Bali tourism not fully benefiting locals - Tourism Indonesia


Tuesday, June 5, 2012

Bali tourism not fully benefiting locals

Tourism development in Bali, Indonesia`s primary tourism province which contributes some 30 percent to the country`s tourism revenues, has not yet fully benefited its local residents.

"The visits of foreign tourists and domestic visitors, which continue to increase every year, have not yet improved the welfare of all people in Bali," Prof Dr I Wayan Windia of the Denasar-based Udayana Universiy, said on Thursday.

This is because the development of tourism in Bali is not yet fully aimed at helping the local people. Some 2.6 million foreign tourists from various countries, and about five million domestic tourists, visit the province annually.

This tends to marginalize the agricultural sector, which is the backbone of the local people`s economy. Thus, those relying on the agricultural sector remain poor.

Bali`s population agency in 2009, for example, documented how 215,700 out of the total 3.5 million inhabitants are still living below the poverty line. Per capita income in Bali only reaches Rp12 million (US$1,200).

"There is still a wide wealth disparity among districts. The tourism industry flourishes only in the southern part of Bali, leaving other districts underdeveloped," Bali Governor Made Mangku Pastika was recently quoted by the Jakarta Post as saying.

Although Bali has been declared one of the world`s most famous tourist destinations, the province has to work hard to upgrade its infrastructure and other supporting facilities.

Further, the rapid development of hotels, villas, and shop houses, locally known as rukos, has threatened the island`s environment.

According to Uniting World media online, while Bali is well known as a tourist destination, there is considerable poverty in rural villages away from the tourist areas. Balinese culture is strongly patriarchal, so the impact on women in poor communities is particularly great.

Local government receives funding to assist poor people with housing, electricity, water and other basic services. However, the voice of the poorest, especially women, is sometimes not heard in village-based planning meetings.

Prof. I Wayan Windia said tourism development is a capitalistic activity which theoretically tended to marginalize weak people from tourist resort areas.

He added that Bali is a tourist resort province where tourism is rapidly developing, and is visited each year by 2.6 million foreign and five million domestic tourists.

Therefore, he questioned the government`s efforts to realize the ideal of equitable distribution of the benefits of tourism development for the welfare of the people who were the object, as well as the subject, of tourism development.

This, he said, is important for building a sense of unity and of forging diversity, as part of the efforts to foster the people`s identity.

Actually, there is nothing wrong with Bali`s tourism development, yet, he said, in practice, tourism in the province is still seen, in general, as a `monster` by the people of Bali.

"The Bali people are questioning whether or not it is right for Bali to maintain its cultural tourism concept as a tourist destination," the professor asserted.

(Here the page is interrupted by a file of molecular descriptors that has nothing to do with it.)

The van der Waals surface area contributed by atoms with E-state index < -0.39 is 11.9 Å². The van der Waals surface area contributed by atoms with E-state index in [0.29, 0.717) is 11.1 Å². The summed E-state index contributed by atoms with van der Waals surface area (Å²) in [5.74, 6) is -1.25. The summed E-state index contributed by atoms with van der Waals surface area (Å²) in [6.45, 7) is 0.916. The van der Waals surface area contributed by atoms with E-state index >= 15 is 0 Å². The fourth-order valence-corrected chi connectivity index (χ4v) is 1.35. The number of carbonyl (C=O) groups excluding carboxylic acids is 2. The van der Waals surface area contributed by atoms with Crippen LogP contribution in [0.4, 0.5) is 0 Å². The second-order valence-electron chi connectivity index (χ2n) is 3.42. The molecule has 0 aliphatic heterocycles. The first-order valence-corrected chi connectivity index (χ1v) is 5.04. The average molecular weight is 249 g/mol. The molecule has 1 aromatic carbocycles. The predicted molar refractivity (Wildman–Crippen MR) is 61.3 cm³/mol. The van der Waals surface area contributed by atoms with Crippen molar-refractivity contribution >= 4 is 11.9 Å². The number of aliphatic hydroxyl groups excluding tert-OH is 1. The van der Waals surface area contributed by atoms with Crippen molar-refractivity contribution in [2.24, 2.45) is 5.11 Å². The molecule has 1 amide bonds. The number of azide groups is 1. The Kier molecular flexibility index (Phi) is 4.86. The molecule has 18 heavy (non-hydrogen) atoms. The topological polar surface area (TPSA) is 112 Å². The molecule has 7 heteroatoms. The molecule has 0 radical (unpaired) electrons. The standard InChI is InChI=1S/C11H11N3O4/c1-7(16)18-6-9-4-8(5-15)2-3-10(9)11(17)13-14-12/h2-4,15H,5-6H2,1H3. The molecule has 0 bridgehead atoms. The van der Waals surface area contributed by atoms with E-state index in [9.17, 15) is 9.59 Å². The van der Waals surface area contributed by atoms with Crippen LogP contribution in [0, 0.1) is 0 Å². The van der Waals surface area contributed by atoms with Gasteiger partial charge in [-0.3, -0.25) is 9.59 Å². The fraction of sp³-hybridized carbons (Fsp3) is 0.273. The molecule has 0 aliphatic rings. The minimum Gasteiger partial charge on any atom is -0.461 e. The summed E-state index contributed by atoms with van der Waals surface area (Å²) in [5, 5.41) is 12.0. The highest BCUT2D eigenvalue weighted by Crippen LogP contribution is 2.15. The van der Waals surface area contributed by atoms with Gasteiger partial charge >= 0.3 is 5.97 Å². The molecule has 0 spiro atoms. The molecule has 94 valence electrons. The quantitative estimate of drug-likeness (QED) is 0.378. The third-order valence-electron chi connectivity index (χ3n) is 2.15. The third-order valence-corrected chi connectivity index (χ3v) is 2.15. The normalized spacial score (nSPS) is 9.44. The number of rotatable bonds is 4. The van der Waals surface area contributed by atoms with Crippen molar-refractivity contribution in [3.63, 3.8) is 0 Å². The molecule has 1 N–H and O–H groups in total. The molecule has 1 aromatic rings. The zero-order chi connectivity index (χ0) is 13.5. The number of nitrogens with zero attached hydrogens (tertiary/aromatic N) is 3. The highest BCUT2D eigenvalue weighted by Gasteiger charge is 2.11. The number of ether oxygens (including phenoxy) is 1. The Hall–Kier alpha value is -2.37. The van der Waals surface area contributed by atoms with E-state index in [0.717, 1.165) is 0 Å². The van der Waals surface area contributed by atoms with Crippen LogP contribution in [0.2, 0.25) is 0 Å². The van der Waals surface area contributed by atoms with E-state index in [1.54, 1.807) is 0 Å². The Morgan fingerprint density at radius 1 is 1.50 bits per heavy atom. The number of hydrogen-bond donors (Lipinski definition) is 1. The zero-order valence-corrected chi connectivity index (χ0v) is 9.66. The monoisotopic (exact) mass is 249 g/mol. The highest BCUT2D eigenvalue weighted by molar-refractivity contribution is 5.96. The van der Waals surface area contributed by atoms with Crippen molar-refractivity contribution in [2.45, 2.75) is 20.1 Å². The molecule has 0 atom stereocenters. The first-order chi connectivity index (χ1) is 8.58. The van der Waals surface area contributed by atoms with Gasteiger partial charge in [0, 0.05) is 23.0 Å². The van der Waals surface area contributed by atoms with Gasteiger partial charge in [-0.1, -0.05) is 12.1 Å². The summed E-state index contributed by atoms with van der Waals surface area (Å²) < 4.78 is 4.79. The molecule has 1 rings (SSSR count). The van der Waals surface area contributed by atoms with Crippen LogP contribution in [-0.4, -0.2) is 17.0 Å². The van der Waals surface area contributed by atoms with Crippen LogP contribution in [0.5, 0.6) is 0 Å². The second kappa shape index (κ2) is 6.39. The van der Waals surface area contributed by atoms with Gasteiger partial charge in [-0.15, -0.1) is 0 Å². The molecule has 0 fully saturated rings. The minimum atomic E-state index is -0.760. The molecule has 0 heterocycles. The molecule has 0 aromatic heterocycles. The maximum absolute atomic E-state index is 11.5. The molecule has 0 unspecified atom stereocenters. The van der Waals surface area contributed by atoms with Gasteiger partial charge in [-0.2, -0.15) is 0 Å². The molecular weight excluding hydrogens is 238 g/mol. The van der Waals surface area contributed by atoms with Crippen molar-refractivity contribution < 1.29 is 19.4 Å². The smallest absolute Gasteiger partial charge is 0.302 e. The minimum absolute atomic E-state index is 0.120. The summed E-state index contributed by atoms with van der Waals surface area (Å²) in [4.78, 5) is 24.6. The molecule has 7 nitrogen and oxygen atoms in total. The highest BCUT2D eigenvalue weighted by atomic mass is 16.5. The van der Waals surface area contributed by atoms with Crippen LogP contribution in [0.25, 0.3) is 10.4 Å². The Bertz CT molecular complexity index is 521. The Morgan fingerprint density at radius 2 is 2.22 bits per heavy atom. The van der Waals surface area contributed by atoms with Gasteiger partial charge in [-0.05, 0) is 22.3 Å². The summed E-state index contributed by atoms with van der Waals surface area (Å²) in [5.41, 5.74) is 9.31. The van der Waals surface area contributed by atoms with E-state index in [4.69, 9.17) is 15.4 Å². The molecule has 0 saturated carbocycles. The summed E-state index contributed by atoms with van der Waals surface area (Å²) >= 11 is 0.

He argued that cultural tourism in Bali failed to bring equitable and structural distribution of tourism benefits to the people, while he echo of tourism development did not touch and involve players who perpetuate culture in society.

He explained that the results of the tourism development sector in Bali had not yet holistically reflected the realization of Bali`s cultural tourism development, which should serve as a reference to improving and raising the people`s welfare standard.

Therefore, Bali Governor Made Mangku Pastika, some time ago, urged the central government to allocate to the province a large portion of the national tourism revenue, since it contributed more than 30 percent of the total income.

"We don`t have natural resources. Tourism is the island`s major source of income," Pastika said. In 2008, for example, about 1.9 million tourists visited the island, spending an average of $1,000 per visit.

"This revenue excludes the income from visa on arrival fees," Pastika said. He added that Bali generated around US$2 billion to US$3 billion per year from its tourism and hospitality industry.

In order to improve the welfare of the people in Bali, President Susilo Bambang Yudhoyono, during a meeting in Bali last week, called for improvements in the economic program in Bali.

He made the appeal while opening a coordination meeting being held to evaluate the government`s master plan on the acceleration and expansion of Indonesia`s economic development (MP3EI) in Bali, West Nusa Tenggara and East Nusa Tenggara.

The MP3EI economic development program is a government endeavor that is expected to trigger growth in Indonesia and, in the long run, make the country one of the top five global economies by 2025.

"Economic development through the MP3EI program, if successful, will certainly have a positive impact on the reduction of poverty. The program calls for commitment to addressing poverty at the regional level, as well as support of the national program," he said.

The MP3EI program mainly focuses on infrastructure development in six corridors spread across the archipelago, including Sumatra, Java, Kalimantan, Sulawesi, Bali, Nusa Tenggara and Papua, Maluku.

Under the MP3EI program, Bali and Nusa Tenggara fall into Corridor V (Antara)

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